Stage 37: Marsabit to Laisamis
Today would be an easy stage for which I was most grateful as not a lot of spring in the legs this morning nor motivation in the head either for that matter. We even woke to a fine mist, blowing in from the higher slopes of Mount Marsabit.
The first +40 kilometres was essentially all downhill with the first portion of that cycling along the western flank of the Marsabit National Park. Bush very thick, very green. Some thick clouds threatened actual rain but in the event we received only a few spits of drizzle and the road surface never wet.
Then somewhat abruptly, the hills have given way to a flat plain which would comprise the remainder of the day’s ride. Vehicular traffic very light, but a number of pedestrians; going to market perhaps, or boys more evidently tending to cattle or goats. Tall, elegant, these subsequently identified as Rendille people; a Cushitic tribe that inhabits the region between the Marsabit hills and Lake Turkana in Northern Kenya.
Photo courtesy of Rachel Costello
Lots of birds to spot, including superb starlings, lilac-breasted rollers, and a pair of Kori bustards. I didn’t see them, but the lunch truck reported seeing three African Wild Dogs earlier, and few zebra in the distance.
The cloud cover persisted through most of the morning, until the lunch break at least which we made by ~9:30. The last ~30 km post-lunch went quickly as well; certainly hotter, but we picked up Cheryl, Rita, Brigitta, Jacqueline, Erika and Michiel with Pete and Naomi also eventually joining up, so a chattering group of 10 riders passes the time without anyone really noticing the kilometres ticking by.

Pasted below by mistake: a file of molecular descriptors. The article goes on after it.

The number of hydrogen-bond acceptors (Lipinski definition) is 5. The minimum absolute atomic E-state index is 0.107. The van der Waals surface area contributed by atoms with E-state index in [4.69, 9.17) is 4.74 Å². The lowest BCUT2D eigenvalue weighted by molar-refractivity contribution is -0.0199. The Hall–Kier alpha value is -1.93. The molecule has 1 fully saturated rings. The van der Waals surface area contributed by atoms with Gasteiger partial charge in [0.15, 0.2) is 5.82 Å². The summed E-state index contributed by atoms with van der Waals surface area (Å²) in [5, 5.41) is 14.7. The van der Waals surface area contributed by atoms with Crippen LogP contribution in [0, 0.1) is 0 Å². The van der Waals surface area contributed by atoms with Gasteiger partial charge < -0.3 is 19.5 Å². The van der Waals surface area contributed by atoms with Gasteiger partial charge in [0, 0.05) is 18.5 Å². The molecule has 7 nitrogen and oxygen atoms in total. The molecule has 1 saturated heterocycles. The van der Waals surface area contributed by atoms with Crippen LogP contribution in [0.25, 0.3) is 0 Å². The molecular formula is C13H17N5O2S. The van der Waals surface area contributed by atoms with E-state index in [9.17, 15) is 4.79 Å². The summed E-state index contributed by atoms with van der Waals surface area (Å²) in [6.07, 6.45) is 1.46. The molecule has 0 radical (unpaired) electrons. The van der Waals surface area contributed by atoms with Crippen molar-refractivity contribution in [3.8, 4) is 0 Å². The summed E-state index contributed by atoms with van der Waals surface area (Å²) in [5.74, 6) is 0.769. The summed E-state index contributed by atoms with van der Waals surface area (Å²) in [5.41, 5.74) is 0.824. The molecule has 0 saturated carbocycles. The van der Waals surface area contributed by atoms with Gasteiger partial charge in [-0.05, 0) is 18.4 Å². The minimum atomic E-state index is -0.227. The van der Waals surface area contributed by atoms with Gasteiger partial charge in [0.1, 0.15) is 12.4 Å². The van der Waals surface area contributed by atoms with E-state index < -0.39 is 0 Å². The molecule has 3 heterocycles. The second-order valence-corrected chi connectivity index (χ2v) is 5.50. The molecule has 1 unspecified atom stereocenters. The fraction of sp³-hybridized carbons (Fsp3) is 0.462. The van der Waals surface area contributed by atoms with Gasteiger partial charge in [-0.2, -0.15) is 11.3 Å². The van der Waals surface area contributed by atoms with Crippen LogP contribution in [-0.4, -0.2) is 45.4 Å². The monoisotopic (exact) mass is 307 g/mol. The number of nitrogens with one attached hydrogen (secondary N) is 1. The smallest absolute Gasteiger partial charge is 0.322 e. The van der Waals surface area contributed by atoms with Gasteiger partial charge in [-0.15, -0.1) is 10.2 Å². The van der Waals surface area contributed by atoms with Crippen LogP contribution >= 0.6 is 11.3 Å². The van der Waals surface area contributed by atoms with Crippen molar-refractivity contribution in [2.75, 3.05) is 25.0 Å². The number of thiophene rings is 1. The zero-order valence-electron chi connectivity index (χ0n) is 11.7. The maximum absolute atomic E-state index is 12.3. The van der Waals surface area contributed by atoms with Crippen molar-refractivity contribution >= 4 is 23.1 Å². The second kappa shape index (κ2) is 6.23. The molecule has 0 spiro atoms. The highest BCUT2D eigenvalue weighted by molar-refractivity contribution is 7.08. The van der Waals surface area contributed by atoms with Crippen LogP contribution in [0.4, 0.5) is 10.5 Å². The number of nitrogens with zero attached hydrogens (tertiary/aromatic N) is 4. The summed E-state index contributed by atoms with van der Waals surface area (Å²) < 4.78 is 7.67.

Video clip courtesy Michiel van Walsem
Camp tonight is on the far periphery of the Laisamis Secondary School playing fields; very little shade other than the dual awnings of the mother-truck. It’s into the low- to mid-30s during this afternoon. I adjourn with some others back into Laisamis where we hole up for 2-3 hours in the ‘Super Arcade Bar,’ waiting for the heat to abate. I down 2 ginger beers, and 500 ml water before attempting a Tusker lager. All are at best, cool.
Post dinner, Elisha (TDA crew) talks to us for about 30-45 minutes on Kenya, it’s peoples and it’s culture. Very interesting.
Bus day tomorrow; we get to sleep in an hour!